FAQ - RADON - info and measurement

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Richard Hull
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FAQ - RADON - info and measurement

Post by Richard Hull » Wed Aug 25, 2004 5:05 pm

Radon is the direct daughter product of Radium which is itself part of the Uranium decay series.

When the earth was formed, the elemental uranium began to decay and create daughters according the the exponential decay laws governing same. Daughter, by daughter, (there are 14 in all), uranium devolves into stable lead. In theory all earthly uranium can never decay away, but a sizable amount of our seed uranium already has.

Uranium 238, (natural element 92) has a half life of 4.5 billion years. The next longest daughter is Uranium 234 with a half-life of a mere quarter million years.

Equilibrium for each daughter is a term used to describe when the decaying daughter is being replenished as fast as it decays by the parent such that it remains in a constant or fixed amount within the matrix.

For most all older uranium minerals, this equilibrium is nearly met for all uranium daughters. Thus, all the radium that can ever exist within it is there as well as all the Radon, thorium, polonium, protactinium, radio-bismuth and radio-lead. About the only thing that is ever growing is stable lead within it.

Radon is thus, forever pouring out of all uranics in the crust and minerals of the earth. It seeps and rises to the surface via cracks and fissures in the mantle and, ultimately, our soil.

Radon, being a gas, can be breathed in. Unfortunately it has four highly radioactive daughters that all decay through to equilibrium in minutes. All the daughters are solids, (particulates). These solids are Polonium-218, Lead-214, Bismuth-214 and Polonium 214. These can build up in the lungs as the radon that is not exhaled rather immediately decays. Here, the damage is done as all of the subsequent daughters, in turn, irradiate lung tissue and ultimately migrate via the bloodstream to various target organs.

Radon is a bother to anyone having a basement or a house that is not well ventilated or located over a large natural uranium or thorium deposit. Other sources of radon are all man made or man created. Radium in watches, clocks and instruments are a particularly potent source of radon gas and can contribute far more to home radon levels than nature can if present in even modest amounts.

Collectors of meters, clocks and glow in the dark antiques as well as some instruments made prior to 1965 can have a rather significant radon hazard if the materials are stored in the living area. Likewise, mineral collectors with larger Uranium or Thorium mineral holdings can also be at risk if the material is kept within the living space. (thorium emits a much more dangerous "Thoron" gas, which is really just another isotope of radon with a 54 second half life)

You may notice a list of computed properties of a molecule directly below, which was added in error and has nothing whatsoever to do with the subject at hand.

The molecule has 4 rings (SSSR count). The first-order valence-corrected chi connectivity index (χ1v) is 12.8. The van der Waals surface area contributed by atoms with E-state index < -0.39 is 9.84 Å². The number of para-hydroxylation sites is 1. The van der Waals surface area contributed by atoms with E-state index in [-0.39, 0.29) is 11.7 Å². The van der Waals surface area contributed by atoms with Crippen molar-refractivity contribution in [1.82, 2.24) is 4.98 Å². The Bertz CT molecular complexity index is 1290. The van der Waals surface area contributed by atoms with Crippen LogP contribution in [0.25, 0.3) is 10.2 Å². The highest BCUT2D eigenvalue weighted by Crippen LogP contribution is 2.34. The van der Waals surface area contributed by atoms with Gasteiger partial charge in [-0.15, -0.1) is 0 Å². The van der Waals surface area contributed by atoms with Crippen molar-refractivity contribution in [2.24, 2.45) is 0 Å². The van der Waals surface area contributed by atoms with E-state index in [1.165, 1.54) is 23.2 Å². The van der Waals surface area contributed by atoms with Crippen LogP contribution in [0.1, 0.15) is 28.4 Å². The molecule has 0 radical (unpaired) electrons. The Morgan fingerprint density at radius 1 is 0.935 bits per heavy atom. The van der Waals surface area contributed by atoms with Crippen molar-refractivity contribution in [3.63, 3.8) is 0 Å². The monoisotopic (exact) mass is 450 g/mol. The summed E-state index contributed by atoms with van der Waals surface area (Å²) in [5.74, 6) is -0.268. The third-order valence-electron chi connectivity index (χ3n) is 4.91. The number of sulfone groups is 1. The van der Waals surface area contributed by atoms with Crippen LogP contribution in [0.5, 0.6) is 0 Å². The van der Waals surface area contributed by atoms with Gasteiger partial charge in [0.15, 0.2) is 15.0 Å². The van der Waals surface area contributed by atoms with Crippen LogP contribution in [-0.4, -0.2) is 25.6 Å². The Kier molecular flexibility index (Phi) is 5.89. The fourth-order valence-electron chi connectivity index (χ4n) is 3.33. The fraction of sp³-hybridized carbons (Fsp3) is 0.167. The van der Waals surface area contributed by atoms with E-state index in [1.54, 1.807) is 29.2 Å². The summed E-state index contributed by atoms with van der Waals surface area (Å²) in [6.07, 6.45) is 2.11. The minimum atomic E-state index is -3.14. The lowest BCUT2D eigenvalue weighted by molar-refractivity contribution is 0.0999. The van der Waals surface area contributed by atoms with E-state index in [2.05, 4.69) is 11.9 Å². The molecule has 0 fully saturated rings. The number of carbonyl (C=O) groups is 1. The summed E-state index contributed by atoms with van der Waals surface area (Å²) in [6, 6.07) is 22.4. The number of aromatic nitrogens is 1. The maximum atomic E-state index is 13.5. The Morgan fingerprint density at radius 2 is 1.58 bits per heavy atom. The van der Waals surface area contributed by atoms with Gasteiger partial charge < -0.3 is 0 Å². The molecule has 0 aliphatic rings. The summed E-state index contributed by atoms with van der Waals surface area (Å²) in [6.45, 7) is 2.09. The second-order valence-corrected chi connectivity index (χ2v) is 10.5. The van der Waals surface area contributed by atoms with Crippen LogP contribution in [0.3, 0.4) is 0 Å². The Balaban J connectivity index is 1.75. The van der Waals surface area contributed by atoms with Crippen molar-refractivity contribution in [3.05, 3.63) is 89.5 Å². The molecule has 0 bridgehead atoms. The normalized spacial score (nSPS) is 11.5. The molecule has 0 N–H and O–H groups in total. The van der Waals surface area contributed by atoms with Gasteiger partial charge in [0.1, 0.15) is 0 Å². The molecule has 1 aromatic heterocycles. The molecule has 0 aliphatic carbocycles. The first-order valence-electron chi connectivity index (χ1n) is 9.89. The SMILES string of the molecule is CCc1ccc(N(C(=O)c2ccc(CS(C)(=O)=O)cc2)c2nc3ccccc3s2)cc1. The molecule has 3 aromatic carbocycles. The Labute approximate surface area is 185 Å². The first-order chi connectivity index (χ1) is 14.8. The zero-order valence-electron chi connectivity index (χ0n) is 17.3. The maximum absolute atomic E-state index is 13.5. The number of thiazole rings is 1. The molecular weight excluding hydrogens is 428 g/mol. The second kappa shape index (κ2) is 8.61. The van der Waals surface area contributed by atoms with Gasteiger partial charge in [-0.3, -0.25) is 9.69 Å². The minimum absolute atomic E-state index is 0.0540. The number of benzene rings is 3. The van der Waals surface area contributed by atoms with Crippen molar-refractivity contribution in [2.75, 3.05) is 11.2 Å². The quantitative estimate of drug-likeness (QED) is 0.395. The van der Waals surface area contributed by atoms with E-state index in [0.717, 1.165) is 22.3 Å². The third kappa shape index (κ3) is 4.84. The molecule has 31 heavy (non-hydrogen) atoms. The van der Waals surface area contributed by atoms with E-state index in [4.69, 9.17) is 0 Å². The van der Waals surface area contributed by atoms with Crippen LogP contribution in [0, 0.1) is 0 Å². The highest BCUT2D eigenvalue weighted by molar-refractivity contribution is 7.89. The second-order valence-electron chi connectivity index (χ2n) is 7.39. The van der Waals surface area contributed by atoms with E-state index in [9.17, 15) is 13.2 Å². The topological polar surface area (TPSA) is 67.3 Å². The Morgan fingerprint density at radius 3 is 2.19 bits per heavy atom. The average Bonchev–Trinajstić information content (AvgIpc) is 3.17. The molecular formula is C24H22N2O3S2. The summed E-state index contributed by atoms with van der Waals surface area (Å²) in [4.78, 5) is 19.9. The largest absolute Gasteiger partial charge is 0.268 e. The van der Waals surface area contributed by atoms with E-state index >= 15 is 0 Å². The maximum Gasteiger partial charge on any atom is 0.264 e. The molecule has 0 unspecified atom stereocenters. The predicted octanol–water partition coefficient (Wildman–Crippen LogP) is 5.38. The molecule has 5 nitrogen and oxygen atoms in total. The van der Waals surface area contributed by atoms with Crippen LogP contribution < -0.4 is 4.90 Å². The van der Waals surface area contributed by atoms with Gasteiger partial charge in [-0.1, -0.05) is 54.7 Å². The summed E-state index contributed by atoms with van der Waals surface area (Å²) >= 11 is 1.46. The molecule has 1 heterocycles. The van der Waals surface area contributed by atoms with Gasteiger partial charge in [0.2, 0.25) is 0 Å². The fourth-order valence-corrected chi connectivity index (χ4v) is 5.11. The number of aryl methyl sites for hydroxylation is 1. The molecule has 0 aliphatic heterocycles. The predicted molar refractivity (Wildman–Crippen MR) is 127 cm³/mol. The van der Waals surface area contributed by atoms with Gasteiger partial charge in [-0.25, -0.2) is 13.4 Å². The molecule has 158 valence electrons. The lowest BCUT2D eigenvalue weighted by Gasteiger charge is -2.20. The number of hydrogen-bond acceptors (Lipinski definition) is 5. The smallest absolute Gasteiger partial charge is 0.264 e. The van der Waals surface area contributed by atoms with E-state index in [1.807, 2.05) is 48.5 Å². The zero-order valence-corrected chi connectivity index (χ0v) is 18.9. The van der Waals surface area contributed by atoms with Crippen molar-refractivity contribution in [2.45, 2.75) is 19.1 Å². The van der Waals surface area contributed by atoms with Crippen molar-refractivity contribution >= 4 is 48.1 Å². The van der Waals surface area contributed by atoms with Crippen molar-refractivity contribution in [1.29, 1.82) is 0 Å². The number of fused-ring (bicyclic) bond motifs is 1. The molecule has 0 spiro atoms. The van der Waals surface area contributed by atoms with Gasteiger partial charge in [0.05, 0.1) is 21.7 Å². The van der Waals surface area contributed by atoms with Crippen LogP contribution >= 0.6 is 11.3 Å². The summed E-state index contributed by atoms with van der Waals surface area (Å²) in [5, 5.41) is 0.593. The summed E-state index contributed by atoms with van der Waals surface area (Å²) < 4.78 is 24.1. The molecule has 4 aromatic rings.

These hazards can be easily remediated by simply dropping the offending mineral or watch or instrument in an air-tight container. Sealed polyethylene bags are OK, but a gasketed jar or old military ammo tin with gasket is much better. The other option is to store them outside of a dwelling in a shed or other storage area that is not inhabited.

The government (EPA) has set health limits for Radon gas within an occupied dwelling. The current "no-action suggested" limit is 4 pico curies of Radon/ liter of air sampled within the living space. Between about 4-6pCi/L it is suggested you might take some action to remediate the condition. This can be a simple ventilator system or a multi-thousand dollar house modification!

At or above 8pCi/L it is highly recommended that you take immediate action to reduce the radon levels in the living space. I am unaware of a level set by law where you might be forcibly evicted and your home might be condemned, if not remediated.

Due to anyone of the above conditions, natural or man induced, it is good to know your living space radon levels.

This measurement involves more than a mere geiger counter sweep.

The easiest but less accurate measurment would involve critical area surface wipes and a special alpha counter.

The best method involves direct sampling of the air within the room. Passive air sampling involves a simple activated charcoal container left in a room to collect radon and daughters. This is then closed and mailed to a lab where its alpha count rate from the daughters is taken to arrive at a figure of radon contained in the original air.

Another method is direct and immediate sampling of the air in a special instrument. This method is the one I use at my home and lab and demands a very costly instrument. I was fortunate enough to obtain mine surplus and in superb condition from a friend who tired of the system. I still had to pay a nice chunk of change though.